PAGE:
Vol­ume changes are han­dled with an­other cir­cu­lar touch sen­sor em­bed­ded be­hind a curved re­cess around the right earcup’s perime­ter; in the pho­tos, that’s the space be­tween the gold in­ner ring (on the black model) and the earcup’s outer edge. My fin­ger found and rode the sen­sor per­fectly ev­ery time, and the Moon re­sponded in­stantly with a cir­cu­lar graphic su­per­im­posed over my con­tent that vis­ually tracked the change as vol­ume rose or fell. Very easy, and very cool.

Setup

En­gi­neer­ing a pair of ex­pen­sive home the­ater glasses that doesn’t in­stantly gen­er­ate buyer’s re­morse the mo­ment you place them on your face takes se­ri­ous ef­fort across a range of de­sign cri­te­ria. Even be­fore you can worry about the video or au­dio qual­ity, a prod­uct like this has to be com­fort­able and stay firmly in place for long pe­ri­ods of view­ing. Then, it needs to al­low fine po­si­tion­ing and sharp fo­cus of the eye­pieces to min­i­mize the po­ten­tial for headache or eye fa­tigue. Be­yond this, con­trols should be ac­ces­si­ble and easy to use so the unit is not a bur­den to op­er­ate. If you get those things right, you’ve got a shot at ad­ding top-notch video and au­dio to de­liver the ul­ti­mate in-your-face the­ater ex­pe­ri­ence.

I’ll is­sue a strong warn­ing to start out here so po­ten­tial buy­ers won’t be sur­prised: The Moon head­set is fairly heavy—just un­der 1.5 pounds—and starts out with the po­ten­tial to be un­com­fort­able, par­tic­u­larly be­cause the bridge of your nose must help sup­port the glasses. For­tu­nately, it ad­justs to your face with two ef­fec­tive mech­a­nisms. First, the well-padded head­band has 1.5 inches of height ad­just­ment on ei­ther side and can be swung for­ward or back nearly 180 de­grees, al­low­ing you to find the ex­act an­gle to al­low your nog­gin to best sup­port the glasses and take the pres­sure off your nose. This won’t likely be di­rectly atop the crown of your head at the spot a reg­u­lar head­phone band might fall, but more for­ward to­ward the fore­head. Find­ing the sweet spot didn’t fully elim­i­nate the nose pres­sure for me but re­duced it to where I could go movie-length pe­ri­ods with­out dis­com­fort that would have en­cour­aged me to aban­don view­ing. The oc­ca­sional mi­nor ad­just­ment was all that was needed if the vi­sor started to slip down a bit.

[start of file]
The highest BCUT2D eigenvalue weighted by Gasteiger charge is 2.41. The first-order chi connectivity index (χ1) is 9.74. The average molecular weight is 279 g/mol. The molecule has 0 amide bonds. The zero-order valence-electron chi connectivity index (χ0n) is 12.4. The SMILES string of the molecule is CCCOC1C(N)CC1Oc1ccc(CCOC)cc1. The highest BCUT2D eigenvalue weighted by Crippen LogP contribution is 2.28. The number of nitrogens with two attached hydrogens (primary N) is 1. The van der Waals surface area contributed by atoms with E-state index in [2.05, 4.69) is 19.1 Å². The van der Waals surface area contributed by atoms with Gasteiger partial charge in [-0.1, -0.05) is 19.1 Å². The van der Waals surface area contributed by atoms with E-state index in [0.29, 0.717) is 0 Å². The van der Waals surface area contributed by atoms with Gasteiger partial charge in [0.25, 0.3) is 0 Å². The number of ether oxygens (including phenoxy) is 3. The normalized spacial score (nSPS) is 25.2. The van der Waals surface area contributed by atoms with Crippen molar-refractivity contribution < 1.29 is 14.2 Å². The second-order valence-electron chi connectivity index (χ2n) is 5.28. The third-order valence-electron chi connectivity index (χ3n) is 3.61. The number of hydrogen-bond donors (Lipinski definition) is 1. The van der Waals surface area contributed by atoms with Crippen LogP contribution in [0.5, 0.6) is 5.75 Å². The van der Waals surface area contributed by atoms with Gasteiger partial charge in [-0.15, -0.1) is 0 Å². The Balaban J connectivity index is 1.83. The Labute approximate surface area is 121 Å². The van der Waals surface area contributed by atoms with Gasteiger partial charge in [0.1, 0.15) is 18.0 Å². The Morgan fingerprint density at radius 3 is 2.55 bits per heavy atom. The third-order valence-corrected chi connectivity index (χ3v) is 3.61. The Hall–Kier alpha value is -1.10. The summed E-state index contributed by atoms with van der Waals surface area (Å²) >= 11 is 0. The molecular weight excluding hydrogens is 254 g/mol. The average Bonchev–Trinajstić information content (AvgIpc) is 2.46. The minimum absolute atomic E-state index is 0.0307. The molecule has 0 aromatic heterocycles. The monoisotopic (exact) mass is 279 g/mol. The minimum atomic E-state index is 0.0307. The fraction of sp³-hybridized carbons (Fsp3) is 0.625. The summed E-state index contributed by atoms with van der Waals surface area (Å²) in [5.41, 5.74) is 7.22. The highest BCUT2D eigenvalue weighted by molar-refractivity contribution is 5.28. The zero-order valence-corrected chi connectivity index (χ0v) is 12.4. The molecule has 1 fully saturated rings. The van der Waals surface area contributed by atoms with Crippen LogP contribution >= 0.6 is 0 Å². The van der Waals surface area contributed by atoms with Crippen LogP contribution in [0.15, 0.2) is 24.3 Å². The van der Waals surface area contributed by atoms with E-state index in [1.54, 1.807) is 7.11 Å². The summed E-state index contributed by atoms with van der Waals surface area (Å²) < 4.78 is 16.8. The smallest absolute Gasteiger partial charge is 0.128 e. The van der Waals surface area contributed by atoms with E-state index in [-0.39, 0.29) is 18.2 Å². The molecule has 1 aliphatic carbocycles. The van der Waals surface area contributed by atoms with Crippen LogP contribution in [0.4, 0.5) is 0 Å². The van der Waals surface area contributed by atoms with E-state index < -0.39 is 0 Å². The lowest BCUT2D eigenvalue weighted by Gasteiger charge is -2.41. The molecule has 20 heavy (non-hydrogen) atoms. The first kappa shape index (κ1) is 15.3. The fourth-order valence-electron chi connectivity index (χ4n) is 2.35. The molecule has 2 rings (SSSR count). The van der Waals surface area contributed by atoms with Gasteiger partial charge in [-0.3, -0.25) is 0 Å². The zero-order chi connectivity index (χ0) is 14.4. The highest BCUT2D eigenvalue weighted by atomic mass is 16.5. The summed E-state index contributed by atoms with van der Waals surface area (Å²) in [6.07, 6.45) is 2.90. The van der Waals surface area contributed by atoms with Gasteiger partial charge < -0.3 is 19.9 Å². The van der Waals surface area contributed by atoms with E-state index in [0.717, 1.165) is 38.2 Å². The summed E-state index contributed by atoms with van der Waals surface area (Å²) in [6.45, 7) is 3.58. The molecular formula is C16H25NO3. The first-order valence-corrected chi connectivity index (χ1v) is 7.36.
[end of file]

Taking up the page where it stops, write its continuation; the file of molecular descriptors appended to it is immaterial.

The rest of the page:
Sim­i­larly, a pair of slid­ers al­low fine-tun­ing of the dis­tance be­tween the front vi­sor and the earcups. Given that these are closed-back, sealed head­phones de­signed to lock out en­vi­ron­men­tal noise, it’s crit­i­cal to po­si­tion them di­rectly over your pinna and fully iso­late the ear. Once ad­justed, the head­band and earcup slid­ers work to­gether to keep the Moon firmly in place.

With the Moon com­fort­ably sit­u­ated on your head, there are two op­ti­cal tweaks per­formed with a pair of thumb­wheels be­neath the vi­sor. Slid­ing these left or right al­lows the eye­pieces to be in­de­pen­dently aligned di­rectly over your pupils. Fine-tun­ing this “in­ter­pupil­lary” dis­tance elim­i­nates par­al­lax er­rors that might ex­hibit as ghost­ing. Af­ter that, you can in­de­pen­dently spin the thumb­wheels to fine-tune the fo­cus. Thought­fully, these fo­cus ad­just­ments have a wide enough range to al­low most users to skip their pre­scrip­tion eye­glasses.

Even with the at­ten­tion paid by Roy­ole to phys­i­cal and vis­ual com­fort, the com­pany is cog­nizant

of the po­ten­tial for this or any other vir­tual glasses to cause fa­tigue or other side ef­fects. Prod­uct lit­er­a­ture rec­om­mends tak­ing pe­ri­odic breaks, and the op­er­at­ing sys­tem has an op­tion to set onscreen re­minders at 1- or 2-hour in­ter­vals if de­sired. I’m sen­si­tive to mo­tion sick­ness and have been trig­gered at least mildly by most vir­tual re­al­ity demos I’ve done, though these in­volve vi­su­als that track head move­ments. In this case, the im­age stays put no mat­ter how you move your head. I was pleased to find that, for me per­son­ally, the com­bi­na­tion of high res­o­lu­tion and finely tuned op­tics al­lowed for hours of pleas­ant view­ing. Though I no­ticed a touch of eye fa­tigue at the end of a 2-hour fea­ture, I was so thor­oughly en­gaged in the view­ing that I never felt the need to take a break.

View­ing

I watched con­tent on the Moon from sources in­clud­ing movie downloads to my ipad Air 2, 1080p Blu-rays via direct con­nec­tion to my Oppo player, and stream­ing con­tent from Net­flix via the Moon’s built-in browser and my ipad. The ipad view­ing re­quired an Apple Light­ning-toHDMI adapter to which I added an HDMI ca­ble and the Moon’s sup­plied mi­cro HDMI-TO-HDMI don­gle. Apple’s adapter is a $40 add-on that needs to be pur­chased sep­a­rately. Sim­i­larly, a third-party MHL/USB-TO-HDMI adapter must be pur­chased for An­droid mo­bile de­vices.